MIAMI - Passengers screamed "Fire! Fire! Fire!" and a flight attendant warned, "We can't get oxygen back there" during the final terrifying moments before ValuJet Flight 592 plunged into the Everglades, killing all 110 people aboard.
The chilling eight-minute tape from the cockpit voice recorder ends with the cockpit and cabin falling silent, leaving the sound of rushing air, perhaps from a cockpit window that had been opened to let the smoke out.
A transcript of the recording was released Monday as a hearing opened on the mistakes that led to the May 11 crash. Federal investigators believe that 144 oxygen-generating canisters carried in the DC-9's cargo hold either ignited or fueled a fire.
Six minutes after takeoff from Miami International Airport, the pilot can be heard telling the co-pilot: "We got some electrical problems. ... We're losing everything."
A few seconds later, the voice recorder picked up screams of passengers in the cabin, including several women shouting, "Fire! Fire! Fire! Fire!"
Over the next 51 seconds, shouts were heard from the cabin twice more and a flight attendant said only, "Completely on fire" before the cabin fell silent. The last recorded voice from the plane was that of a crew member telling the tower, "We need the, uh, closest airport available."
The plane crashed 2 minutes, 22 seconds later.
While the flight attendant warned that passengers could not get oxygen, National Transportation Safety Board investigator Greg Feith said there was not enough information to say what may have happened to the oxygen masks that drop down in front of passengers during an emergency.
Relatives of the victims hope the hearing will tell them why their loved ones died.
"I dreaded coming here, but this is something that I have to do in order to have closure," said Gwendolyn Marks, a nurse whose 23-year-old son died in the crash. "It may be painful, but it was my child and I want to hear what was going through his mind, what was going on in those last minutes."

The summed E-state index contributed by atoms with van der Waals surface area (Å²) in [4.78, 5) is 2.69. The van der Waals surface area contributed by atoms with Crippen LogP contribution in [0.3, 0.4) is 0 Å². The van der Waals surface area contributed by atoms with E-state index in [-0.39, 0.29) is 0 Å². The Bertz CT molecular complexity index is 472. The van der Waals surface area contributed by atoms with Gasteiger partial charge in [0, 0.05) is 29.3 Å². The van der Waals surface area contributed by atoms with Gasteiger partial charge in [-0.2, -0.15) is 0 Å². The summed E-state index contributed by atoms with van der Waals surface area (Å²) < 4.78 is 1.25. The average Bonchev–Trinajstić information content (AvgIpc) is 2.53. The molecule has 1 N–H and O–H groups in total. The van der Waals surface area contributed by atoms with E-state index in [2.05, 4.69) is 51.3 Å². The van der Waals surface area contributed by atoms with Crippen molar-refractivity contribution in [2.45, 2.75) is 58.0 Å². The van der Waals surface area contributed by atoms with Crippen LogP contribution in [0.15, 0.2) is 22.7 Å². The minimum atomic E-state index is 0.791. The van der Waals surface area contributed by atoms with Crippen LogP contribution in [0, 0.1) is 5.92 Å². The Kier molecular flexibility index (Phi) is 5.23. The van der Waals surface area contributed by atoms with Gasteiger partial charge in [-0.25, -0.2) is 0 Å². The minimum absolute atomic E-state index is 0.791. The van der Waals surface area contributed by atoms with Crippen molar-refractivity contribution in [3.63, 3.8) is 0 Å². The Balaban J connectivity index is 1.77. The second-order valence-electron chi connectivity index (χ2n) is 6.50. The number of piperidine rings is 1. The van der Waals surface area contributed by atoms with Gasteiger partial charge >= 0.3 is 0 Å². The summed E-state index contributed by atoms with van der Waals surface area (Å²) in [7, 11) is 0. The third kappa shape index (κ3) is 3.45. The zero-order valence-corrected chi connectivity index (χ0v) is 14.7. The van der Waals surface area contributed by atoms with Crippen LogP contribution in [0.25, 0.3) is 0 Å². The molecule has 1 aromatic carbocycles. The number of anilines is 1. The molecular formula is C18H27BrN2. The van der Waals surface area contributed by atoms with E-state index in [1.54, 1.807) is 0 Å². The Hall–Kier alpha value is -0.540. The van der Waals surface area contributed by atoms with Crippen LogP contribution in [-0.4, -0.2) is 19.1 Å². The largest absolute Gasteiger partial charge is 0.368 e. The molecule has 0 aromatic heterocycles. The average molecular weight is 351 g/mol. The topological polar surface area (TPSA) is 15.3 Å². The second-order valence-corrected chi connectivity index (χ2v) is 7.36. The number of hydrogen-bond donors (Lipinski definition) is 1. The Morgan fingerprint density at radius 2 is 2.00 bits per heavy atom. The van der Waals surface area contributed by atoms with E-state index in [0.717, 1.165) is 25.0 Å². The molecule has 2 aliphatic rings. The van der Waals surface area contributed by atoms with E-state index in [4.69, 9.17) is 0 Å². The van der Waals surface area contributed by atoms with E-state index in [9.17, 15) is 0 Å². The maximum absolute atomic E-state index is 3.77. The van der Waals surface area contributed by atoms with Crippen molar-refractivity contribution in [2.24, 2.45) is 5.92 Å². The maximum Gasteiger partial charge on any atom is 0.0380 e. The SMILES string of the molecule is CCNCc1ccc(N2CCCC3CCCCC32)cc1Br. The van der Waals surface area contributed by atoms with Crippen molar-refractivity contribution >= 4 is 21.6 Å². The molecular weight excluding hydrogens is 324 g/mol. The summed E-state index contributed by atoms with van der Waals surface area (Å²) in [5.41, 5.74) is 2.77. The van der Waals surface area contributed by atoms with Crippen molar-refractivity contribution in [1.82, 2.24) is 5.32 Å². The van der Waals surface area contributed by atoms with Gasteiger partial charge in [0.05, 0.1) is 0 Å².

Investigators did not release the recording itself out of concern for the feelings of family members. That decision upset Richard Kessler, an Atlanta lawyer whose wife, Kathleen, was killed.
"I'm going to Washington after this to try to get them to change the law," Mr. Kessler said. He said he wanted to know if one of the voices repeatedly shouting, "Fire" was his wife's.
By the time passenger screams were heard inside the aircraft, the decision had been made to try to return to Miami.
The tower controller, who was listening on a separate circuit and could not hear the commotion in the plane, asked what the problem was and was told, "Smoke in the cockp ... smoke in the cabin." The tower instructed the crew to return.
At the hearing, testimony and court documents focused on alleged blunders by a ValuJet subcontractor, SabreTech Inc., in the handling of the oxygen canisters, which were being flown as cargo. In many planes, the canisters are installed over the seats and supply oxygen to the emergency masks.
A stock clerk didn't know what oxygen generators were but weighed five boxes of them and labeled them for shipment to ValuJet's headquarters in Atlanta, the documents said.
Shipping caps are supposed to be installed on the canisters to prevent them from activating by accident, but none were requested by SabreTech mechanics, the documents showed.
SabreTech President Steven Townes defended his company's work, saying mechanics believed they had disabled the triggering mechanisms of the canisters before they were packed.
But Mr. Townes acknowledged that federal investigators uncovered many flaws in how SabreTech handled the canisters. The probe found sloppy paperwork and employees who failed to follow federal procedures for handling the devices.
"In the last six months there's been an abundance of lessons learned," Mr. Townes said.